This change would allow staff a better chance of getting student names right on the first try. It would also help to lessen student anxiety and embarrassment around butchered names. And not to mention, graduation ceremonies would be a lot less painful for students and their families. I can still clearly recall last year’s ceremony: A student walked up to accept her certificate and told the staff member, “How did you get my name wrong? I’ve been here for four years. Really?”
To help our students know that we see them and that we hear them and that we value who they are as they stand before us, we can start with their name and take care to do our best to get it right.
by Jean Prokott
We'll see how this year goes. That's what teachers say on August 1st, the exact spot of the year when mowing the lawn is no longer novel and when one single pumpkin shows up at Michael's, and suddenly your stomach hurts, so you abandon the cart in the middle of the aisle and run out the door.
It's my first year. Last year was my first year, too, and I had a first year back in 2008 (student teaching), and then another in 2009 (first year on my own), and then another in 2010 (new district), and then another in 2013 (this district), and then 2020 (online). It's human to mark time, especially when we define the year by nine months, like nesting mothers. Oftentimes, beginnings are celebrated. The new school year allows for this—busses weave their caterpillar selves in a parade through the suburban streets, Target sells out of oatmeal-colored cardigans, hallways smell like fresh books rather than freshmen—and it's worth our Cheers. Once summer says goodbye, we're a little ready even if we don't admit it, and we raise our glasses and thank it for its dedication to the company.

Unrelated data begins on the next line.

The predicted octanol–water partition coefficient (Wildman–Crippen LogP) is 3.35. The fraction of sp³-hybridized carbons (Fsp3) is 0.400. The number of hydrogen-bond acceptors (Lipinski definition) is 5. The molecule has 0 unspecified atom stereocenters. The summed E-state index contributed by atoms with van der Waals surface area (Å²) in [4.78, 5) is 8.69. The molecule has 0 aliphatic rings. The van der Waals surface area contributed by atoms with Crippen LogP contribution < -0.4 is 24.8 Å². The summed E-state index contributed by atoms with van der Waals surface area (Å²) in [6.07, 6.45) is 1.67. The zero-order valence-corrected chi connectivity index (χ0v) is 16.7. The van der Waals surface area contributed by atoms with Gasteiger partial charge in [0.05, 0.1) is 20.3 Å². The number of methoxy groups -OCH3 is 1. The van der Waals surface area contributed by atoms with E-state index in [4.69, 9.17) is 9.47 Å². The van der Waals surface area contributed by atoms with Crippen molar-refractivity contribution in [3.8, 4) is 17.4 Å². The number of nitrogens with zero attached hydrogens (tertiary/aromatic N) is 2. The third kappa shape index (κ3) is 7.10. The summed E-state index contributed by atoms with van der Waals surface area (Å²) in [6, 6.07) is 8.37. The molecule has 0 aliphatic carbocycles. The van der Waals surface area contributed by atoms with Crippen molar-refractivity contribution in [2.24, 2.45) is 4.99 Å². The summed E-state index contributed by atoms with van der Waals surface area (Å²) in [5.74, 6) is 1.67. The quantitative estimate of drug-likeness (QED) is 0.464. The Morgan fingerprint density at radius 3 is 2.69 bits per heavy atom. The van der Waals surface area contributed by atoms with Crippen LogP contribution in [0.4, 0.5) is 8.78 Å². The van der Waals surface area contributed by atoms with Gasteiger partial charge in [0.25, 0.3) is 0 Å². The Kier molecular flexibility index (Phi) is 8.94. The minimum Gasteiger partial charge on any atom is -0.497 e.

To be a first year teacher is to start planning too early, or to start planning too late. The anxiety of a blank calendar, or an overdone calendar, becomes nightmare fuel, as do the faceless heads of future students, new PLCs, new rules, new norms, new shoes to break in, literally and figuratively. You wonder how long it will take for students to know you're a cool teacher or how long it will take them to respect you, you wonder the protocol for going to the bathroom, you wonder how to set up your gradebook. During a teacher's first year, the stress of choosing the correctly colored paper is somehow equally as important as writing an entire unit plan, and prioritizing depends on which lottery ball you pull from the machine that morning.
So, 2020 felt like that, because I had no idea how to teach online—it was new platforms, new technology, new norms, new ways to build student relationships. (On top of this, of course, there was a global pandemic, if you've heard of it. Also we were all very tired.) It didn't matter how long you'd been teaching when you started the 2020 school year. You were a first year teacher. We survived by softballing the phrase we got this! over and over, we were selective about the "effs" we decided to give (sometimes it was zero effs, a few times it was negative effs), and we figured it out, as teachers do, and we did a good job, because we are good at our jobs.